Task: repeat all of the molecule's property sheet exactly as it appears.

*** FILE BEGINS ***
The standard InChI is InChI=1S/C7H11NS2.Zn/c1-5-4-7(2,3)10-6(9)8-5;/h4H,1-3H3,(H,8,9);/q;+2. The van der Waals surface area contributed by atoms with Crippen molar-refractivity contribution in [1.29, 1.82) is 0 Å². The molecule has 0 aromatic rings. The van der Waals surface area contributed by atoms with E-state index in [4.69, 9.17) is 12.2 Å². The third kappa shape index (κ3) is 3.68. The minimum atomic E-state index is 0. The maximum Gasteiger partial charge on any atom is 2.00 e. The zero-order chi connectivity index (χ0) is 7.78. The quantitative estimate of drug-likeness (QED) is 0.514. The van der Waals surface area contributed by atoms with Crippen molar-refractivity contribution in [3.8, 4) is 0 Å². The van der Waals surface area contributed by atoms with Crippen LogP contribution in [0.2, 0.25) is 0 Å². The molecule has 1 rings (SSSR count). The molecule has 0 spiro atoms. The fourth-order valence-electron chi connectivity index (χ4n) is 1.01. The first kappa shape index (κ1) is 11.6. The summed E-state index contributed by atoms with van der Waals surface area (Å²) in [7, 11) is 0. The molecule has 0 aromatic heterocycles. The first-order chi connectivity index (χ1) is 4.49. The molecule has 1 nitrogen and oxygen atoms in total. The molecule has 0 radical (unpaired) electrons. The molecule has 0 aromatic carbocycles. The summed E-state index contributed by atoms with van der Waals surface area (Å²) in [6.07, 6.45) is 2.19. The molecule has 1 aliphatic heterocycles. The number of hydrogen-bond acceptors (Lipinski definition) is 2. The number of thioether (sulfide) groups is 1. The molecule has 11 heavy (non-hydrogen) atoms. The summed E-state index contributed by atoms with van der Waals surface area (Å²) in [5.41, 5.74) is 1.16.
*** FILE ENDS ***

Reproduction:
The standard InChI is InChI=1S/C7H11NS2.Zn/c1-5-4-7(2,3)10-6(9)8-5;/h4H,1-3H3,(H,8,9);/q;+2. The van der Waals surface area contributed by atoms with Crippen molar-refractivity contribution in [1.29, 1.82) is 0 Å². The molecule has 0 aromatic rings. The van der Waals surface area contributed by atoms with E-state index in [4.69, 9.17) is 12.2 Å². The third kappa shape index (κ3) is 3.68. The minimum atomic E-state index is 0. The maximum Gasteiger partial charge on any atom is 2.00 e. The zero-order chi connectivity index (χ0) is 7.78. The quantitative estimate of drug-likeness (QED) is 0.514. The van der Waals surface area contributed by atoms with Crippen molar-refractivity contribution in [3.8, 4) is 0 Å². The van der Waals surface area contributed by atoms with Crippen LogP contribution in [0.2, 0.25) is 0 Å². The molecule has 1 rings (SSSR count). The molecule has 0 spiro atoms. The fourth-order valence-electron chi connectivity index (χ4n) is 1.01. The first kappa shape index (κ1) is 11.6. The summed E-state index contributed by atoms with van der Waals surface area (Å²) in [7, 11) is 0. The molecule has 0 aromatic heterocycles. The first-order chi connectivity index (χ1) is 4.49. The molecule has 1 nitrogen and oxygen atoms in total. The molecule has 0 radical (unpaired) electrons. The molecule has 0 aromatic carbocycles. The summed E-state index contributed by atoms with van der Waals surface area (Å²) in [6.07, 6.45) is 2.19. The molecule has 1 aliphatic heterocycles. The number of hydrogen-bond acceptors (Lipinski definition) is 2. The number of thioether (sulfide) groups is 1. The molecule has 11 heavy (non-hydrogen) atoms. The summed E-state index contributed by atoms with van der Waals surface area (Å²) in [5.41, 5.74) is 1.16.